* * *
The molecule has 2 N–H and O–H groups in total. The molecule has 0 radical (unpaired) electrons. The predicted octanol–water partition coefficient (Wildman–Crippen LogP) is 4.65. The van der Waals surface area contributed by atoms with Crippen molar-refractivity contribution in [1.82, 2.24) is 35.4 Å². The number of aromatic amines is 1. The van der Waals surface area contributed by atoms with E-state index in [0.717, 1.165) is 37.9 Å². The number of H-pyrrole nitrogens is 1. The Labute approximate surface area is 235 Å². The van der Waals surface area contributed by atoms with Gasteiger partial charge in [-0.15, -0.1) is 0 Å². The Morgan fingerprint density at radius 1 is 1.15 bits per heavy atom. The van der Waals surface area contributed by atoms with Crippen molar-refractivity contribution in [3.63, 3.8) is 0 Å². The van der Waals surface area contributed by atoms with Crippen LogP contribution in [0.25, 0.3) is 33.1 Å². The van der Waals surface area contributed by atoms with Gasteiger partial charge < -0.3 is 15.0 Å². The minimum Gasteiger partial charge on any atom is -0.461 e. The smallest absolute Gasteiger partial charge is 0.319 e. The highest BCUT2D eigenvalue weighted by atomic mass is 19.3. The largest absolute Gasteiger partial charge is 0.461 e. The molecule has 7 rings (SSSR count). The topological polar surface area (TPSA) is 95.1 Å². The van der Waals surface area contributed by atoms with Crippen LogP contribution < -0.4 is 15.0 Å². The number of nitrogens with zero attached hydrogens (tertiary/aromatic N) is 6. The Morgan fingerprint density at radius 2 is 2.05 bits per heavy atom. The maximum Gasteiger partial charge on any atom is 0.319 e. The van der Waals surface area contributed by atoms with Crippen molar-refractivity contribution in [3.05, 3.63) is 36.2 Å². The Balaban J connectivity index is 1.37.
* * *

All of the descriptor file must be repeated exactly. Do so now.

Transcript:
The molecule has 2 N–H and O–H groups in total. The molecule has 0 radical (unpaired) electrons. The predicted octanol–water partition coefficient (Wildman–Crippen LogP) is 4.65. The van der Waals surface area contributed by atoms with Crippen molar-refractivity contribution in [1.82, 2.24) is 35.4 Å². The number of aromatic amines is 1. The van der Waals surface area contributed by atoms with E-state index in [0.717, 1.165) is 37.9 Å². The number of H-pyrrole nitrogens is 1. The Labute approximate surface area is 235 Å². The van der Waals surface area contributed by atoms with Gasteiger partial charge in [-0.15, -0.1) is 0 Å². The Morgan fingerprint density at radius 1 is 1.15 bits per heavy atom. The van der Waals surface area contributed by atoms with Crippen molar-refractivity contribution in [3.63, 3.8) is 0 Å². The van der Waals surface area contributed by atoms with Crippen LogP contribution in [0.25, 0.3) is 33.1 Å². The van der Waals surface area contributed by atoms with Gasteiger partial charge < -0.3 is 15.0 Å². The minimum Gasteiger partial charge on any atom is -0.461 e. The smallest absolute Gasteiger partial charge is 0.319 e. The highest BCUT2D eigenvalue weighted by atomic mass is 19.3. The largest absolute Gasteiger partial charge is 0.461 e. The molecule has 7 rings (SSSR count). The topological polar surface area (TPSA) is 95.1 Å². The van der Waals surface area contributed by atoms with Crippen LogP contribution < -0.4 is 15.0 Å². The number of nitrogens with zero attached hydrogens (tertiary/aromatic N) is 6. The Morgan fingerprint density at radius 2 is 2.05 bits per heavy atom. The maximum Gasteiger partial charge on any atom is 0.319 e. The van der Waals surface area contributed by atoms with Crippen molar-refractivity contribution in [3.05, 3.63) is 36.2 Å². The Balaban J connectivity index is 1.37.